I took a trip to Respryn Bridge on the River Fowey in March to visit the Wild Daffodil site there (see last blog) and returned a couple of weeks later. I found more Wild Daffodils along the banks of the River downstream, but also a sea of Pink Purslane. This is a naturalised garden species that seems to be quite common in the wild in Cornwall, I have even found it on the edges of moors. It doesn't seem to affect native species adversely, so it's nice to see its pretty small flowers in the sunshine.

Claytonia sibirica

I also found stands of Redcurrants here, another frequent find in Cornwall's woodlands. This one got sufficient light to flower under the deciduous trees around it.The yellowish flowers are on the dangly stems hanging down beneath the leaves. They will be pollinated and ripen into bright red tasty berries. However, I never eat them, I leave them for the wildlife.

Ribes rubrum

Spring is the time of year when you realise that taking a walk can be dangerous. Adders have come out of hibernation and are surprisingly difficult to spot when not moving. Already this Spring, I've come close to treading on two of them. Their bite is venomous, so take care when in the wild. Having said that, the Adder below was in Tintagel churchyard where you'd think it was safe to walk and not on the coastal heath nearby. Fortunately, it was basking, warming up in the sun before going hunting. As such, I could back off quietly without disturbing it. At least being a botanist, I am mostly looking down. If I were a birdwatcher, I'd probably have stepped on one by now.

Vipera berus

I took a trip to Cligga Head near Perranporth in early April to generally record. Within a few metres of each other I found three Fumitories. One was Common Funitory which I didn't photograph (it's small and common!) and the second was Tall Ramping Fumitory below. What makes this species stand out is that the flowers are quite narrow with smallish jagged sepals and mostly the top petal is the same colour as the body of the flower. Most other Ramping Fumitories have black tipped upper and side petals.

Fumaria bastardii var. bastardii

The final Fumitory was the amazing and very large flowered, Cornish (or Western) Ramping Fumitory. It's endemic to Cornwall and mostly West of the River Camel. No-one really knows why it hasn't spread further East. It's easily told apart from the others by having large flowers (12-14mm), a white rim around the top petal (prior to pollination) and the flowers having a spanner shape.

Fumaria occidentalis

Note the white rim around the top petal that fades to pink after pollination.

A walk along the River Allen near Lemail revealed a couple of patches of Moschatel. It's a small cubed shaped flower with flowers on all 4 sides and also on the top, giving it a unique shape. Hence one of its common names being "Town Hall Clock". 

Adoxa moschatellina

On another lane near the Polmorla Stream west of Wadebridge was a nice stand of Climbing Corydalis. Its flowers superficially resemble those of the fumitories, but they are quite different close up. These seem to like it shady and damp and are relatively common in the lanes east of Wadebridge.

Ceratocapnos claviculata

It wasn't until the 15th April that I saw my first Cuckooflower of the year in flower, about a week behind those further East in England. Always delightful to find, they like damp, but not waterlogged areas.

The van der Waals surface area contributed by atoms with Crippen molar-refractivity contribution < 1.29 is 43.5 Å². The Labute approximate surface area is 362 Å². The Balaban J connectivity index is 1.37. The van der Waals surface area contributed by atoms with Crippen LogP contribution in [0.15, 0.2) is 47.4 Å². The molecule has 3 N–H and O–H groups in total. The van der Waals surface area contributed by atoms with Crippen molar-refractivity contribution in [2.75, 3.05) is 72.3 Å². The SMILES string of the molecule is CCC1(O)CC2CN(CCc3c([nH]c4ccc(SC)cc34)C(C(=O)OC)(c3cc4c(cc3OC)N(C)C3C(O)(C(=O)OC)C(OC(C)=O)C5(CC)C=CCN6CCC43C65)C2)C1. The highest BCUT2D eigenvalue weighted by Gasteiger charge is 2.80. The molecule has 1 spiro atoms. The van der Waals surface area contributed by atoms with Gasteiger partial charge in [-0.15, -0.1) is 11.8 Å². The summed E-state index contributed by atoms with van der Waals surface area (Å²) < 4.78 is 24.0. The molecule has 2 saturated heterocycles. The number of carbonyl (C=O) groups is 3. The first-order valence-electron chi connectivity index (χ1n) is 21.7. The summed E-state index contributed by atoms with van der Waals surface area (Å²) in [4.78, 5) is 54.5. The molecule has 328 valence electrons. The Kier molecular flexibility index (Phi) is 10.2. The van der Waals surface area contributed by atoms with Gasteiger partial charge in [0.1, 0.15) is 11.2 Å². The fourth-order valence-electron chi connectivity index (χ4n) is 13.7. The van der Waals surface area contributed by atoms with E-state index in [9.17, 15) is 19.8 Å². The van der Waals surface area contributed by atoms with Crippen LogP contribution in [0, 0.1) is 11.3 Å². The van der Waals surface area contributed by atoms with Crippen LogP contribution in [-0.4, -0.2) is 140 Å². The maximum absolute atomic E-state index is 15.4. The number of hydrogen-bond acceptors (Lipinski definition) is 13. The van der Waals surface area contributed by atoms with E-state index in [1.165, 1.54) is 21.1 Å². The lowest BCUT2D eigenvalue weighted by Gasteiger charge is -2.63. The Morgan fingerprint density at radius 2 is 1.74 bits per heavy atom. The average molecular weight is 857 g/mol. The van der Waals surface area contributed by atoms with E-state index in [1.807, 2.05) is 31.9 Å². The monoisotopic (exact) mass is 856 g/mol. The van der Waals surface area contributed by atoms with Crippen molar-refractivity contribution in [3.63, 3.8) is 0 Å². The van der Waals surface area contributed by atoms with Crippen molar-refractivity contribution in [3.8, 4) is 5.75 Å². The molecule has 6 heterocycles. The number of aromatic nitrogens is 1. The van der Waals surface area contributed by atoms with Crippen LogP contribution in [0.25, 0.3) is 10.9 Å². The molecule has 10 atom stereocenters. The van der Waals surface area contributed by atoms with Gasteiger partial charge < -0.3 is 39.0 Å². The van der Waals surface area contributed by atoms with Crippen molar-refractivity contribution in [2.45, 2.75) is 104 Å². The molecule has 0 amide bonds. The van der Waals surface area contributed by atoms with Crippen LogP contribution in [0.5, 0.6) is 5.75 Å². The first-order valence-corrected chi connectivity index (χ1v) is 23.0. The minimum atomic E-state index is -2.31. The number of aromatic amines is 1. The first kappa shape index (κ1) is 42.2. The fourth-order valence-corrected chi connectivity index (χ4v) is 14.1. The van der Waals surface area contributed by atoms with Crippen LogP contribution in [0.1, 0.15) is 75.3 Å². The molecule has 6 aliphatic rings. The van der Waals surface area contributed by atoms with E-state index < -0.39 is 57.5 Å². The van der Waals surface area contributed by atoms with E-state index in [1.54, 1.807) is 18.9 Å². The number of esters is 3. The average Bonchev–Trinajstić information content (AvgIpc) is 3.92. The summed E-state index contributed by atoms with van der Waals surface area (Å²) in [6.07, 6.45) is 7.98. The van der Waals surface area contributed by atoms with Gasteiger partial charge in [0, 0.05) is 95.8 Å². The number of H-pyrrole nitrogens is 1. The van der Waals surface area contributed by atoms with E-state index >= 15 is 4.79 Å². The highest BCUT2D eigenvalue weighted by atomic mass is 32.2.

Cardamine pratensis

Nearby I noticed a large shiny beetle going about its business. After some research on I found it was a Violet Oil Beetle. It was about 3cm long and had an indented thorax at its base differentiating it from lookalike species.

Meola violaceus

On the north coast, Little Robin were flowering in their hundreds along cliff paths. It is closely related to Herb Robert but has yellow anthers, no white streaks on the petals and the petals overlap haphazardly. The flowers and leaves are smaller and far less hairy too.

Geranium purpureum

There were now carpets of the strikingly blue flowers of Spring Squill on the cliffs, mixed in with Sea mouse-ear and Common Storksbills. A wonderful sight.

Scilla verna

Changing Forget-me-not on the clifftops with its characteristic unfurling  cyme of tiny flowers. These change from white or yellow to blue as they age, hence their common name.

Myosotis discolor

Of course, April is Dandelion time and about the only month where you can positively identify one from around 250 micro species. I found this tiny species below on the cliffs at Pentireglaze.

There were also two patches of Upright Chickweed here, an uncommon species which lives in short turf on sandy soils. The flowers only open in full sun.

Moenchia erecta

The first flowers of the Early Purple Orchid have opened on road verges near St Kew Highway. Last Spring I counted 81 spikes on one verge, but this year it had been mowed early and this was the only one that made it. Mowing is a double edged sword as on the one hand mowing yearly creates a habitat for the orchids (and other wildflowers) that would otherwise be swamped with Hogweed and Alexanders. On the other hand, mowing at the wrong time wipes out a year's worth of seed from these plants. Mowing at the beginning of March and again in early Autumn is all that is needed for wildlife to thrive on road verges. I can't blame the council here either as a local landowner appears to have mowed these verges to make it neat and tidy outside his home, despite that he does not own the road verge.

Orchis mascula

Kidney Vetch is just opening its flowers now which are usually bright yellow. Cornwall is blessed with many colour forms and eben dual coloured forms. Below is a cream coloured flower with purple lines on the standard petal and calyx below, stunning!

Anthyllis vulneraria

Below is the red form given the name "var coccinea"

The last flower in this blog which takes us up to the last week in April was a pink form of Scarlet Pimpernel. One day I might find the blue form too!

Lysimachia arvensis forma carnea

There's already several plants lying in wait for my next blog, including several Violet species. Bog and beach plants are beginning to awaken and as each week passes, I won't be able to keep up! So get outside and take it all in, it's a wonderful time of year to be outside.

Take care


Botanical Finds in Cornwall - Late April 2023

 Cornwall has stayed on the cold side of the jet stream for most of early Spring, so many species are flowering one to two weeks later than ...